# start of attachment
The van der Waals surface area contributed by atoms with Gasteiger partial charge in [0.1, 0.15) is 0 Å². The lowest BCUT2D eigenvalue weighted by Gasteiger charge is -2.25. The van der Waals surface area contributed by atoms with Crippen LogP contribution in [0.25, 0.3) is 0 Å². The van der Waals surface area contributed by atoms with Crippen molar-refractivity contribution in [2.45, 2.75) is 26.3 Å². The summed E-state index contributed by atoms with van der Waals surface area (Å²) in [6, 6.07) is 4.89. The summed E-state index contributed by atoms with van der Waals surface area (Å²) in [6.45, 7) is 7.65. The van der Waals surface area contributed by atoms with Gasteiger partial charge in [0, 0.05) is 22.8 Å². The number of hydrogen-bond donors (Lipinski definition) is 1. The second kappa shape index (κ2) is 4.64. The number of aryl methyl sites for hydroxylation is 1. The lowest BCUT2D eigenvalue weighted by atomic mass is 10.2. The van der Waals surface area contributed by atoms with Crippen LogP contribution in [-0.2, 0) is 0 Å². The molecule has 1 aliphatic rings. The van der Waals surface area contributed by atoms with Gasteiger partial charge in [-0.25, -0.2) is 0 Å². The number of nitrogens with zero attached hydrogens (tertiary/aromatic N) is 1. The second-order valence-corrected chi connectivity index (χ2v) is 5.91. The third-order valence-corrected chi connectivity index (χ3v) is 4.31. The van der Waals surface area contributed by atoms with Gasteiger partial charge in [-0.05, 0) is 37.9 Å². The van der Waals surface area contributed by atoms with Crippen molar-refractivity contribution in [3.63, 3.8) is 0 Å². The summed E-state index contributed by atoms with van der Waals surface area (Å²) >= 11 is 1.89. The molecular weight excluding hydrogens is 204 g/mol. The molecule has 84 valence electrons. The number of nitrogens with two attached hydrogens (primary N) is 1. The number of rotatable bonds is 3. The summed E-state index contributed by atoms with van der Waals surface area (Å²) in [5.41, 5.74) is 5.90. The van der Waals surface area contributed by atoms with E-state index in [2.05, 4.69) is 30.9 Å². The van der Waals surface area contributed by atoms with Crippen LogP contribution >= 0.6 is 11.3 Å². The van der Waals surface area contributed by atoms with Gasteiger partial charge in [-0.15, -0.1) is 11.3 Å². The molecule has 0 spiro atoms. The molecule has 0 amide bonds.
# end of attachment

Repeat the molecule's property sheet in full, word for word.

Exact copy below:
The van der Waals surface area contributed by atoms with Gasteiger partial charge in [0.1, 0.15) is 0 Å². The lowest BCUT2D eigenvalue weighted by Gasteiger charge is -2.25. The van der Waals surface area contributed by atoms with Crippen LogP contribution in [0.25, 0.3) is 0 Å². The van der Waals surface area contributed by atoms with Crippen molar-refractivity contribution in [2.45, 2.75) is 26.3 Å². The summed E-state index contributed by atoms with van der Waals surface area (Å²) in [6, 6.07) is 4.89. The summed E-state index contributed by atoms with van der Waals surface area (Å²) in [6.45, 7) is 7.65. The van der Waals surface area contributed by atoms with Gasteiger partial charge in [0, 0.05) is 22.8 Å². The number of hydrogen-bond donors (Lipinski definition) is 1. The second kappa shape index (κ2) is 4.64. The number of aryl methyl sites for hydroxylation is 1. The lowest BCUT2D eigenvalue weighted by atomic mass is 10.2. The van der Waals surface area contributed by atoms with Crippen LogP contribution in [-0.2, 0) is 0 Å². The molecule has 1 aliphatic rings. The van der Waals surface area contributed by atoms with Gasteiger partial charge in [-0.25, -0.2) is 0 Å². The number of nitrogens with zero attached hydrogens (tertiary/aromatic N) is 1. The second-order valence-corrected chi connectivity index (χ2v) is 5.91. The third-order valence-corrected chi connectivity index (χ3v) is 4.31. The van der Waals surface area contributed by atoms with Gasteiger partial charge in [-0.05, 0) is 37.9 Å². The van der Waals surface area contributed by atoms with Crippen molar-refractivity contribution in [3.63, 3.8) is 0 Å². The summed E-state index contributed by atoms with van der Waals surface area (Å²) >= 11 is 1.89. The molecular weight excluding hydrogens is 204 g/mol. The molecule has 84 valence electrons. The number of nitrogens with two attached hydrogens (primary N) is 1. The number of rotatable bonds is 3. The summed E-state index contributed by atoms with van der Waals surface area (Å²) in [5.41, 5.74) is 5.90. The van der Waals surface area contributed by atoms with E-state index in [2.05, 4.69) is 30.9 Å². The van der Waals surface area contributed by atoms with Crippen LogP contribution >= 0.6 is 11.3 Å². The van der Waals surface area contributed by atoms with Gasteiger partial charge in [-0.15, -0.1) is 11.3 Å². The molecule has 0 spiro atoms. The molecule has 0 amide bonds.